Full-time faculty (regardless of funding source) whose coding in Banner HR indicates that they have tenure
A system in which after a very rigorous period (up to 7 years) of probationary evaluation, a faculty member is invited by the University to spend the rest of his or her productive academic career at the University
The act or right of holding, as property, especially real estate
the act, fact, or condition of holding something in one's possession, such as real estate
{i} strength, act of holding; period; permanence (especially as referring to one's status as an employee)
the right to hold property; part of an ancient hierarchical system of holding lands the term during which some position is held give life-time employment to; "She was tenured after she published her book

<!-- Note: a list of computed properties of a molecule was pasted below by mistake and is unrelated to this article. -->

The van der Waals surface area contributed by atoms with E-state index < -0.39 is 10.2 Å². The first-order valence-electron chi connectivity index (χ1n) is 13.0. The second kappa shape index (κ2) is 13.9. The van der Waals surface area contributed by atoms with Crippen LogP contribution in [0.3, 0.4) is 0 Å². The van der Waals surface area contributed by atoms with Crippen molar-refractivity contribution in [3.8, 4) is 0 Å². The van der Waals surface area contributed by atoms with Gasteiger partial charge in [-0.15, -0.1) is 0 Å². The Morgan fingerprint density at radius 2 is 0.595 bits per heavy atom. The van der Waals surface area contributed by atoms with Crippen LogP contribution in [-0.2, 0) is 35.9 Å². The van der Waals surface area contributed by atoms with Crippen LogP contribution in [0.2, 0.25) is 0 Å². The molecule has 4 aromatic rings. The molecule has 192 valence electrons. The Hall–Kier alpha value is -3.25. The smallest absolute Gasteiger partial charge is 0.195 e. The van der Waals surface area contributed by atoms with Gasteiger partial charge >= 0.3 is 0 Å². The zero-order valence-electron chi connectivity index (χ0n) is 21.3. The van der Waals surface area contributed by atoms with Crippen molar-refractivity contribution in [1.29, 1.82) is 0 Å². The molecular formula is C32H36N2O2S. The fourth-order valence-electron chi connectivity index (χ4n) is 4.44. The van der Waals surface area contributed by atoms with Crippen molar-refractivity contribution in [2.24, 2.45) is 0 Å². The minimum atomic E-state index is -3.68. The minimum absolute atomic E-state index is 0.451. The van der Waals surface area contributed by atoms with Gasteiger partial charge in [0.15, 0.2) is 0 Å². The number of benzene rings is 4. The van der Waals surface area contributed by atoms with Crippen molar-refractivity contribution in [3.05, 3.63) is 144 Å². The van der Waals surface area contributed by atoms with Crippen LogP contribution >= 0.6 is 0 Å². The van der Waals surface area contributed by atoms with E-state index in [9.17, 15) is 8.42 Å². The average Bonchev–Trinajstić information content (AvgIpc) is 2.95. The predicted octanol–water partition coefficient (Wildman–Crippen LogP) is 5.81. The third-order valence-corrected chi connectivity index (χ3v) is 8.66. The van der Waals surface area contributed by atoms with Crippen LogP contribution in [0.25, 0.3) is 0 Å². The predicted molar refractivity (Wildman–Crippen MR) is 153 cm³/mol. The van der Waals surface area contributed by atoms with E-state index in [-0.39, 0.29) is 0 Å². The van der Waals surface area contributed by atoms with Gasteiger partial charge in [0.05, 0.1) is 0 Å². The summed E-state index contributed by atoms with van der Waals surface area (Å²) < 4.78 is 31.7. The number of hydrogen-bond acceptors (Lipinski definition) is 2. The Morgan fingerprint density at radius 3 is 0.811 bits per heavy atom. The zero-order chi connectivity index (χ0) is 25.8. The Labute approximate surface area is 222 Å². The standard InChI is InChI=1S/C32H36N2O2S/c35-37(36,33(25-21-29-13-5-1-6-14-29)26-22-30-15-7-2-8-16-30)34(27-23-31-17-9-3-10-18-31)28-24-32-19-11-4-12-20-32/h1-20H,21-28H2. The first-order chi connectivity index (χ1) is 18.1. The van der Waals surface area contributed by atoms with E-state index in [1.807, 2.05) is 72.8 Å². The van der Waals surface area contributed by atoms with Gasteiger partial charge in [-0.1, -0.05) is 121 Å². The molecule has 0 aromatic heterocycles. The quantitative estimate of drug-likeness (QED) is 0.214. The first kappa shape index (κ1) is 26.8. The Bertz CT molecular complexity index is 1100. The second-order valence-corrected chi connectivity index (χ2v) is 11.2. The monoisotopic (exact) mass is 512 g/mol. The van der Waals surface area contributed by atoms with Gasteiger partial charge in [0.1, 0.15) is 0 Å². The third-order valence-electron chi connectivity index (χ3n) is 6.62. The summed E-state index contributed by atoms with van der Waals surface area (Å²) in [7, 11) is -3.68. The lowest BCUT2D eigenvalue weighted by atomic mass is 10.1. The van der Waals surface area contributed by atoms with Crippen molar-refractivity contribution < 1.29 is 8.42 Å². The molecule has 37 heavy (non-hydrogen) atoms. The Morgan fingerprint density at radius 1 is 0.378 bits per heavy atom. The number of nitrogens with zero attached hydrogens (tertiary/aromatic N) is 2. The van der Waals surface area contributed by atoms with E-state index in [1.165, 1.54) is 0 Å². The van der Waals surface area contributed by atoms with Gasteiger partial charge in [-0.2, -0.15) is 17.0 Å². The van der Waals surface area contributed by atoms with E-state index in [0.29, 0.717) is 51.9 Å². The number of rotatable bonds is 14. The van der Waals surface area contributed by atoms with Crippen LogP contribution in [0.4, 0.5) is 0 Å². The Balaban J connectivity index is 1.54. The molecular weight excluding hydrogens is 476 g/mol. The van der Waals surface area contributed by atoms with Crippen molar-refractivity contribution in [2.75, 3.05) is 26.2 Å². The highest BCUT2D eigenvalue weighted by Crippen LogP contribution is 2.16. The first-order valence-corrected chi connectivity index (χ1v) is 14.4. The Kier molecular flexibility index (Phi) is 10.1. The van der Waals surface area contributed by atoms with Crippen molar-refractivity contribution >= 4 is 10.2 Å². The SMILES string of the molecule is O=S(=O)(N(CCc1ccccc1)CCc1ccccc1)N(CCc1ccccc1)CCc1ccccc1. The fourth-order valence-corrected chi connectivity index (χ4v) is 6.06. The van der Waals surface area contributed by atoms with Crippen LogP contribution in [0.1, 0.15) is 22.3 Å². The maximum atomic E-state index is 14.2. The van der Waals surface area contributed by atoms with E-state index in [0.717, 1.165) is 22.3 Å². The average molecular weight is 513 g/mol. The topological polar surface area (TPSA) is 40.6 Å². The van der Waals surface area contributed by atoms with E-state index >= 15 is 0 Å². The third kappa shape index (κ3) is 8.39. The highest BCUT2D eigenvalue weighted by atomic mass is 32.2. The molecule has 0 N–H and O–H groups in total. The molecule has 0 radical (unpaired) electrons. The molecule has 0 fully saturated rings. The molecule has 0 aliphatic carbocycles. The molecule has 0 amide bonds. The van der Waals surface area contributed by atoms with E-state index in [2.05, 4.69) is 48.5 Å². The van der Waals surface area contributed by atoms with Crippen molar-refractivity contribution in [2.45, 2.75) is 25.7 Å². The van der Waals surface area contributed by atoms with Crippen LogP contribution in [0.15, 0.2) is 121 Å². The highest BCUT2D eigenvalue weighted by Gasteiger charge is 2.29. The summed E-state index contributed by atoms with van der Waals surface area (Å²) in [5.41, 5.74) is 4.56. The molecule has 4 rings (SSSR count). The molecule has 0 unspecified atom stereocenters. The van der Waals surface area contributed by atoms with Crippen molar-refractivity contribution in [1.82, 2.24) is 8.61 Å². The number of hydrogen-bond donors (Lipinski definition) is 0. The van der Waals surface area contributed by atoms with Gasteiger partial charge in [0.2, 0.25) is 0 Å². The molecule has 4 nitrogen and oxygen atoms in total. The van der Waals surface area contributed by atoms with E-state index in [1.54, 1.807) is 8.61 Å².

Guaranteed employment status given to teachers and professors after successful completion of certain requirements within a certain time period
The holding, particularly as to manner or term (i e period of time), of a property Land tenure may be broadly categorized into private lands, federal lands, and provincial Crown lands The Forest Act defines a number of forestry tenures by which the cutting of timber and other user rights to provincial Crown lands are assigned
The holding, particularly as to manner or term (i e , period of time), of a property Land tenure may be broadly categorized into private lands, federal lands and provincial Crown lands The Forest Act defines a number of forestry tenures by which the cutting of timber and other user rights to Crown land are assigned
A status accorded members of University faculty who have demonstrated high ability and achievement in their dedication to the growth of human knowledge
Tenure of Office Act